There is no question that West Hollywood’s campaign finance and ethics laws need a major overhaul. That’s why I ran on a platform of ethics reform during the March election. Immediately after the election, the City Council, led by Mayor Horvath, created an Ethics Reform Task Force. As an attorney who dedicates his practice entirely to the subjects of campaign finance and governmental ethics, and the only member of the task force who is a WeHo resident, this subject is extremely important to me. The Task Force also includes Bob Stern, the principal co-author of the California Political Reform Act of 1974 – the law that governs campaign finance and ethics in the state – and Elizabeth Ralston, past president of the League of Women Voters.
We immediately went to work, holding open hearings throughout the city, in an effort to collect information from the residents as to what they saw as the city’s most important ethical challenges. From those hearings, the Task Force formed a broad set of recommendations – scheduled to be formally presented to the Council at its Nov. 16 meeting.
Here are some of the highlights of the Task Force’s recommendations:
Campaign Finance Reform: Despite U.S. Supreme Court decisions that limit regulation of independent spending by outside groups, we are proposing three reforms that will decrease the impact of those groups. The reforms provide open and transparent information to the voters about independent expenditures.
First, the Task Force is recommending that the city implement an electronic filing database for campaign finance reports. The database will be searchable, and the public will easily and quickly be able to figure out who is behind city campaigns.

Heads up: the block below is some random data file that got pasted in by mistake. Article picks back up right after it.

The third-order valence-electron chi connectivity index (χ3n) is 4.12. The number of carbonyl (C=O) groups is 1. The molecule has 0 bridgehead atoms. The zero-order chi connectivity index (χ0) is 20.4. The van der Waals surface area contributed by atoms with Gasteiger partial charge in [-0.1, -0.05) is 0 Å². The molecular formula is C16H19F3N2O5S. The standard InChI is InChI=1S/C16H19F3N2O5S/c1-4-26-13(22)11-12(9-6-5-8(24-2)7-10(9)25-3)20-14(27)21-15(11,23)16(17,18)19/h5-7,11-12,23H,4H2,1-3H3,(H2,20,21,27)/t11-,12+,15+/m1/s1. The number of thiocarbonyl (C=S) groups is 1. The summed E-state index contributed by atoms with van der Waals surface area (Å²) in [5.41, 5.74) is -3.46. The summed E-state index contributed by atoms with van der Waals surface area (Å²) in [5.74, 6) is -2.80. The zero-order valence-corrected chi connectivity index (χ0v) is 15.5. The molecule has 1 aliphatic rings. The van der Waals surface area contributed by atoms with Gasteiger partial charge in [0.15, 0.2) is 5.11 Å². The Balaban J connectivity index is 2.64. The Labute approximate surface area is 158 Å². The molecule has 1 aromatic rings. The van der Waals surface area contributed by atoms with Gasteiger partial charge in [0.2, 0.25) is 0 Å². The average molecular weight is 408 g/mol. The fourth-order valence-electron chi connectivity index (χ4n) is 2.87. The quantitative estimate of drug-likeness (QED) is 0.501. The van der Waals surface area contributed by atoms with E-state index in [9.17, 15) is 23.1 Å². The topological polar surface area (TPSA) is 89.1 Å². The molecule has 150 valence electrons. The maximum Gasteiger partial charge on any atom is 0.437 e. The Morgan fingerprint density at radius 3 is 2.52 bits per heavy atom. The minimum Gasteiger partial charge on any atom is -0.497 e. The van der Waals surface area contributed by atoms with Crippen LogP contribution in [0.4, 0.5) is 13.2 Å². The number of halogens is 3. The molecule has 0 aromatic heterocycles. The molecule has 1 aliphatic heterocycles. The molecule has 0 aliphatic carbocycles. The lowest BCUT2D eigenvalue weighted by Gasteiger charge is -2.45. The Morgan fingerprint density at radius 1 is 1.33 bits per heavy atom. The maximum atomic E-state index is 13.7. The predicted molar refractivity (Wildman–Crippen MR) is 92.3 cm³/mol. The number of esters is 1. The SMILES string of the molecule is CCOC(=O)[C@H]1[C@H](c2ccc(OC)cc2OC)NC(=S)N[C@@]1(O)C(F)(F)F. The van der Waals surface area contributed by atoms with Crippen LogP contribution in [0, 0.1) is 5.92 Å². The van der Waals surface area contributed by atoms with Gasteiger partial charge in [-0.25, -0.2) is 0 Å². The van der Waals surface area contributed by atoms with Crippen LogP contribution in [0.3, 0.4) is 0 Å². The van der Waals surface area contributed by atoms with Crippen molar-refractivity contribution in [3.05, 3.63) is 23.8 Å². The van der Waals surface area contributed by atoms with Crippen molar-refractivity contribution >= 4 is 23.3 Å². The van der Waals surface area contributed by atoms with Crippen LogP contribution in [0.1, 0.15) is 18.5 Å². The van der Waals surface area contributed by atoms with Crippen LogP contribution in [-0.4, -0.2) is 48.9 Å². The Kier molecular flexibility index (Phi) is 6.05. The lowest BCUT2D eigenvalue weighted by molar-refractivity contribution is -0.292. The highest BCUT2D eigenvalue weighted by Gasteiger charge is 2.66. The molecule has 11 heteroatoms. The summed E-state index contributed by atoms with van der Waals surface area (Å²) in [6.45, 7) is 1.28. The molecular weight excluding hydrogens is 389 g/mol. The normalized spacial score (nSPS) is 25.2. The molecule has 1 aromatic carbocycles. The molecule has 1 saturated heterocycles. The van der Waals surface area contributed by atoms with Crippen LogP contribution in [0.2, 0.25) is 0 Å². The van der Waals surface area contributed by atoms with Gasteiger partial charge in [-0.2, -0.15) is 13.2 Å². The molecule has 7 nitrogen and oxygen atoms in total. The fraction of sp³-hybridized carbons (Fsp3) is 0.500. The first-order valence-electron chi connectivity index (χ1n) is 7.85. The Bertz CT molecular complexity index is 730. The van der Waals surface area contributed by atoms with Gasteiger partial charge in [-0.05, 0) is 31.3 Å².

Second, the Task Force recommends that campaign communications (e.g., campaign mailers) contain clear and conspicuous disclaimers regarding the donors who fund them.
Third, copies of all campaign communications would have to be filed with the city. This will dissuade folks from hiding behind anonymous attack ads.
Governmental Ethics: The Task Force recommends requiring that council members file reports whenever anyone makes charitable donations of $1,000 or more at their request. This means that if you are a council member and someone gives a donation of $1,000 or more to a charity because you asked them to, you will have to tell the public about it and provide information about the donor and the donation.
We also recommended strengthening the city’s ban on accepting direct gifts (e.g., meals, tickets to events, etc.) from those who have business before the city.
Lobbyist Regulation: West Hollywood currently requires lobbyists to register with the city, but does not mandate any public disclosures on how much money is spent to influence the city’s actions. The Task Force recommends that anyone who spends $5,000 in a quarter to influence the official actions of the city be required to file reports showing how much they spent.
The above items are a snapshot of the Task Force’s recommendations. They are a solid first step to ensuring that our city’s campaign finance system and governmental decision-making processes operate in an open, ethical and fair way. But because no set of ethics laws can fully anticipate the future, the Task Force’s final recommendation is that the Council reconvene a Task Force following each election to reevaluate the city’s rules and make suggestions on how they can be improved.
We need your voice to help get these reforms passed. Please attend the City Council meeting on Monday and demand that the city move forward and pass the Ethics Reform Task Force’s vision for a more ethical West Hollywood. The Council meets at 6:30 p.m. at the City Council Chambers, 625 N. San Vicente Blvd., south of Santa Monica.